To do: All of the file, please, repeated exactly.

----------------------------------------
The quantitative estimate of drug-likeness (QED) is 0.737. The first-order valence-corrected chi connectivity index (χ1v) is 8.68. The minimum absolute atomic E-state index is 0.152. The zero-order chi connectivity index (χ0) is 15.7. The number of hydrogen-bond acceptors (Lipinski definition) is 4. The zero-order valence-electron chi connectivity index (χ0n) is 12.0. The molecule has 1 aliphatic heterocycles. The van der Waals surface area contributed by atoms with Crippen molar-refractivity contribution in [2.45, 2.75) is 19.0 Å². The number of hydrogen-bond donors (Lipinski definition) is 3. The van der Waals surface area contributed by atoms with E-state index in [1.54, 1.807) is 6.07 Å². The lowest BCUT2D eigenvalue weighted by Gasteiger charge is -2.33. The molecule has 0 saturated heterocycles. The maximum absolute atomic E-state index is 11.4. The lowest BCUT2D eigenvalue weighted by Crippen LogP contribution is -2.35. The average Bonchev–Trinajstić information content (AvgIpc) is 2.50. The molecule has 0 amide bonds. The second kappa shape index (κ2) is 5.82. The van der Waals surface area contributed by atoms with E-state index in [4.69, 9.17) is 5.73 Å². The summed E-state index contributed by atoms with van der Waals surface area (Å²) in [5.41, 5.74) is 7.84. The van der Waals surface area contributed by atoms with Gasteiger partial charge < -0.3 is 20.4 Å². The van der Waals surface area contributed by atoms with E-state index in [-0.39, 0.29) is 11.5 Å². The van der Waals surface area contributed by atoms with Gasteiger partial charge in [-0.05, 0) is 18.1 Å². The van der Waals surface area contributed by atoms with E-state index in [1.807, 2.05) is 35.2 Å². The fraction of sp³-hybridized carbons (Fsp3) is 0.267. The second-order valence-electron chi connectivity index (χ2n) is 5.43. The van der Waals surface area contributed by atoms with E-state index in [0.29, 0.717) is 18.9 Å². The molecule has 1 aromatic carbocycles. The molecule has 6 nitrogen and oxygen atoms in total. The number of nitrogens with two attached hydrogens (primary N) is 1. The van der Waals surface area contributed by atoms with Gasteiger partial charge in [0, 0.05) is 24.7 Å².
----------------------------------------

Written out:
The quantitative estimate of drug-likeness (QED) is 0.737. The first-order valence-corrected chi connectivity index (χ1v) is 8.68. The minimum absolute atomic E-state index is 0.152. The zero-order chi connectivity index (χ0) is 15.7. The number of hydrogen-bond acceptors (Lipinski definition) is 4. The zero-order valence-electron chi connectivity index (χ0n) is 12.0. The molecule has 1 aliphatic heterocycles. The van der Waals surface area contributed by atoms with Crippen molar-refractivity contribution in [2.45, 2.75) is 19.0 Å². The number of hydrogen-bond donors (Lipinski definition) is 3. The van der Waals surface area contributed by atoms with E-state index in [1.54, 1.807) is 6.07 Å². The lowest BCUT2D eigenvalue weighted by Gasteiger charge is -2.33. The molecule has 0 saturated heterocycles. The maximum absolute atomic E-state index is 11.4. The lowest BCUT2D eigenvalue weighted by Crippen LogP contribution is -2.35. The average Bonchev–Trinajstić information content (AvgIpc) is 2.50. The molecule has 0 amide bonds. The second kappa shape index (κ2) is 5.82. The van der Waals surface area contributed by atoms with E-state index in [4.69, 9.17) is 5.73 Å². The summed E-state index contributed by atoms with van der Waals surface area (Å²) in [5.41, 5.74) is 7.84. The van der Waals surface area contributed by atoms with Gasteiger partial charge < -0.3 is 20.4 Å². The van der Waals surface area contributed by atoms with E-state index in [-0.39, 0.29) is 11.5 Å². The van der Waals surface area contributed by atoms with Gasteiger partial charge in [-0.05, 0) is 18.1 Å². The van der Waals surface area contributed by atoms with E-state index in [1.807, 2.05) is 35.2 Å². The fraction of sp³-hybridized carbons (Fsp3) is 0.267. The second-order valence-electron chi connectivity index (χ2n) is 5.43. The van der Waals surface area contributed by atoms with E-state index in [0.29, 0.717) is 18.9 Å². The molecule has 1 aromatic carbocycles. The molecule has 6 nitrogen and oxygen atoms in total. The number of nitrogens with two attached hydrogens (primary N) is 1. The van der Waals surface area contributed by atoms with Gasteiger partial charge in [0, 0.05) is 24.7 Å².